William Whewell // HEW-əl; 24 May 1794 – 6 March 1866) was an English polymath, scientist, Anglican priest, philosopher, theologian, and historian of science. He was Master of Trinity College, Cambridge. In his time as a student there, he achieved distinction in both poetry and mathematics.(
|Master of Trinity College|
|Preceded by||Christopher Wordsworth|
|Succeeded by||William Hepworth Thompson|
|Born||24 May 1794|
Lancaster, Lancashire, England
|Died||6 March 1866 71) (aged|
Cambridge, Cambridgeshire, England
|Known for||Coining the words scientist and physicist|
|Alma mater||Trinity College, Cambridge|
|Awards||Smith's Prize (1816)|
Royal Medal (1837)
|Fields||Polymath, philosopher, theologian|
|Institutions||Trinity College, Cambridge|
|Influenced||Augustus De Morgan|
What is most often remarked about Whewell is the breadth of his endeavors. In a time of increasing specialization, Whewell appears a throwback to an earlier era when natural philosophers dabbled in a bit of everything. He published work in the disciplines of mechanics, physics, geology, astronomy, and economics, while also finding the time to compose poetry, author a Bridgewater Treatise, translate the works of Goethe, and write sermons and theological tracts. In mathematics, Whewell introduced what is now called the Whewell equation, an equation defining the shape of a curve without reference to an arbitrarily chosen coordinate system. He also organized thousands of volunteers internationally to study ocean tides, in what is now considered one of the first citizen science projects. He received the Royal Medal for this work in 1837.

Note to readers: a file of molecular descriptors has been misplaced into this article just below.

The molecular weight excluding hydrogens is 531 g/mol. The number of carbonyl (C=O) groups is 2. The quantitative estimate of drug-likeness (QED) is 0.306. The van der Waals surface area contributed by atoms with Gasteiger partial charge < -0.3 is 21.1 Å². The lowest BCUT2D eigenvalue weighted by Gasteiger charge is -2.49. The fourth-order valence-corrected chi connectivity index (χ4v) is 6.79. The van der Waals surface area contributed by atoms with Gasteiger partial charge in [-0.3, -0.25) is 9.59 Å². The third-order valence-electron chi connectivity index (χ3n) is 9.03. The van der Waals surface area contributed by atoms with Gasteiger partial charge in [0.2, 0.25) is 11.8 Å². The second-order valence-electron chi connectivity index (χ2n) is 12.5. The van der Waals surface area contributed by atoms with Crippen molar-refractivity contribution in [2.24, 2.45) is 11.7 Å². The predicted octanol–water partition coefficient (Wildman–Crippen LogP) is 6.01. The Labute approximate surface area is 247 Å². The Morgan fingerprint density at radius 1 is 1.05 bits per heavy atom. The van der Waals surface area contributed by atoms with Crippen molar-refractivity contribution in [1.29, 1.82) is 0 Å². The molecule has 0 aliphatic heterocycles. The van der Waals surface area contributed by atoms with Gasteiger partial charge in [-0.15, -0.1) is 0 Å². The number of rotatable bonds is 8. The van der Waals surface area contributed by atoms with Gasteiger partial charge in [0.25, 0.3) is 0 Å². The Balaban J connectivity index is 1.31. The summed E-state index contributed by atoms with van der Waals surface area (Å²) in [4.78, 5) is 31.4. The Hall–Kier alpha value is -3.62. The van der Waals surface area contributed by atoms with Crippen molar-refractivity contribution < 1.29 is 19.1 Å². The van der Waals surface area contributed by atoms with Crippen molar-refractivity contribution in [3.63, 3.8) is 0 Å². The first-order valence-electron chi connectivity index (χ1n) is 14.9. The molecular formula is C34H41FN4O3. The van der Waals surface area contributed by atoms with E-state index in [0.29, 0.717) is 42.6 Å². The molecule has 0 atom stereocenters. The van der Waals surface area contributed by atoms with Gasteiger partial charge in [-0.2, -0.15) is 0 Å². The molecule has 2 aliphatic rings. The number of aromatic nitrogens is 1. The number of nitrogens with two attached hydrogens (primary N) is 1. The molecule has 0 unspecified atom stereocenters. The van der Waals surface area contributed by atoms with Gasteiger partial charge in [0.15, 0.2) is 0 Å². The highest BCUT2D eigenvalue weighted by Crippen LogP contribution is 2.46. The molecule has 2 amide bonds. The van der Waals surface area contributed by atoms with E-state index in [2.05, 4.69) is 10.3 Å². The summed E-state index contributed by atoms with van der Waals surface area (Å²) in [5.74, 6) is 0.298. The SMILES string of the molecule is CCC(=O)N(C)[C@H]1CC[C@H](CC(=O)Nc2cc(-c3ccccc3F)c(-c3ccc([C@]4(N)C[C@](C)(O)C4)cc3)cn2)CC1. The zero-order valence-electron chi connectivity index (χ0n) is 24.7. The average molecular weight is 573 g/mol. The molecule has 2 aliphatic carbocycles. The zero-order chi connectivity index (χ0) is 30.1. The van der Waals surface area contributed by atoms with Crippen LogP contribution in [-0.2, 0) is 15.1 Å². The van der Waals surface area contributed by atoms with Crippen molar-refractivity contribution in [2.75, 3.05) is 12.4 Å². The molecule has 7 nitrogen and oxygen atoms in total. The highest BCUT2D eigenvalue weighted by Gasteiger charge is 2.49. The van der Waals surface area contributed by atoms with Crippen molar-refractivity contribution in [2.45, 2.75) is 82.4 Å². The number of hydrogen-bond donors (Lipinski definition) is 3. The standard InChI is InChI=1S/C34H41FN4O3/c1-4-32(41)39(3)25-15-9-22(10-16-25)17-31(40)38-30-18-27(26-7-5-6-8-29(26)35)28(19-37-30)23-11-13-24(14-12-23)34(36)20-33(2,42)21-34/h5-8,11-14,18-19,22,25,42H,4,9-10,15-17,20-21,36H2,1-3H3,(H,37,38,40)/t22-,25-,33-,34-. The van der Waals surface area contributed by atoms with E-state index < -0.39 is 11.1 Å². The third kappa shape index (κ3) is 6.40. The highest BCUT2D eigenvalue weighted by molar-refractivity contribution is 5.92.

One of Whewell's greatest gifts to science was his wordsmithing. He often corresponded with many in his field and helped them come up with new terms for their discoveries. Whewell coined the terms scientist, physicist, linguistics, consilience, catastrophism, uniformitarianism, and astigmatism amongst others; Whewell suggested the terms electrode, ion, dielectric, anode, and cathode to Michael Faraday.
Whewell died in Cambridge in 1866 as a result of a fall from his horse.